I agree, this sounds like big pile of horseshit to me. Really, it sounds like you're desperate to get Unix in there any way you can, so you're doing a crappy job and blaming Windows for it. Just because you're a shitty Windows administrator, doesn't mean Windows can't be well administered. How the hell are all those IIS web servers managing to stay up?

Re:Viruses? (1)

Rufus211 (221883) | more than 8 years ago | (#14813867)

> Really, wouldn't it be better to stick with a known system and, you know, do your job as a sysadmin by fixing any security holes?

A lot easier said than done for a number of windows-based "solutions." I'm always amused by how often we kick the PoS (point of sale or piece of shit, take your pick) systems in our building offline because some new virus comes around and infects them all. As he pointed out you can isolate them through layers of external protection, but it's a hassle and it would be a lot nicer if they just didn't suck to begin with.

$29 Firewall Routers are your Friends (4, Insightful)

billstewart (78916) | more than 8 years ago | (#14813869)

I can't tell from the original posting whether the client is trying to replace the hub site or protect the remotes or both, and I can't tell if the remote-site equipment is being used for other applications or only for the camera, which makes a *huge* difference in your threat model.

Basic firewall routers cost $29, and you can set them up to only allow connections from your headquarters location, or even to do IPSEC tunnels if your video application doesn't get into PMTU-discovery problems. Installing them at existing locations costs significantly more than $29, but for new locations it's just an extra couple of minutes to plug in the box when you're plugging in the camera.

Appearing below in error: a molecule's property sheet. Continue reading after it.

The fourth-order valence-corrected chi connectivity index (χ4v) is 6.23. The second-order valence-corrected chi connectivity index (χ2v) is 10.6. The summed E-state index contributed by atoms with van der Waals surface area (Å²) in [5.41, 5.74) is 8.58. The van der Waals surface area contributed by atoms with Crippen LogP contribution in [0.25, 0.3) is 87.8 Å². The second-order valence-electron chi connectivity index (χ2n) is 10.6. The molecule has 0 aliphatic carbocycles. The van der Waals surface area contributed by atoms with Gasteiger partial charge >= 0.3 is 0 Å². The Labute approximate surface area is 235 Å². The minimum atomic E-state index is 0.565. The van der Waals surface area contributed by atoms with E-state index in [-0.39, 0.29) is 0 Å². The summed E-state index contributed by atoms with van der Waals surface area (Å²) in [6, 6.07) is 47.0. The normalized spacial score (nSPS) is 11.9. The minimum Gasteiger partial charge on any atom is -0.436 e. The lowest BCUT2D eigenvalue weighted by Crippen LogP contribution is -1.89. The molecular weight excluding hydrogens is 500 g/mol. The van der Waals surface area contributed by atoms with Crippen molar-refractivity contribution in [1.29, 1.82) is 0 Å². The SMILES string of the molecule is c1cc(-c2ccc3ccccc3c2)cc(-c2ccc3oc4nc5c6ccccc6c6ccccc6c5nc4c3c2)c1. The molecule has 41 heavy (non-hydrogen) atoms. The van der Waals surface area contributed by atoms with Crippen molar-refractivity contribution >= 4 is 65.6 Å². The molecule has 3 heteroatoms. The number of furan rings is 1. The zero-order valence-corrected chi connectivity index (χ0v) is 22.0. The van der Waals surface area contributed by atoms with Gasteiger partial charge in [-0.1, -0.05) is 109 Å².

Basic PCs cost $250, so if you need a headquarters firewall or IPSEC tunnel server, that's basically free - certainly less than you'd charge your client for the amount of time you're reading Slashdot responses \\\\\\\ \\\\ \\\\\\\ researching solutions. And you can run ClamAV on it to protect outgoing traffic.

If your remote sites are using the video box as a general-purpose PC to surf the net and read email, then you need to run an anti-virus application on it and either run a basic firewall box (wimpy, but a good start), or use the firewall to tunnel all your browsing traffic back to a server at headquarters, where you're running Squid and ClamAV and some decent Linux firewalling, and give them an email server that does some anti-virus and spam blocking and an email client that doesn't come from Microsoft. (If this weren't a real estate company, I'd recommend a text-only email system like Pine, but realistically your real estate people need to send pictures to their clients.) Another choice would be to run VNC, in one of its tighter forms, and run any applications on the headquarters server, wiht appropriate anti-virusing there.

Re:Viruses? (1)

Jeff DeMaagd (2015) | more than 8 years ago | (#14813872)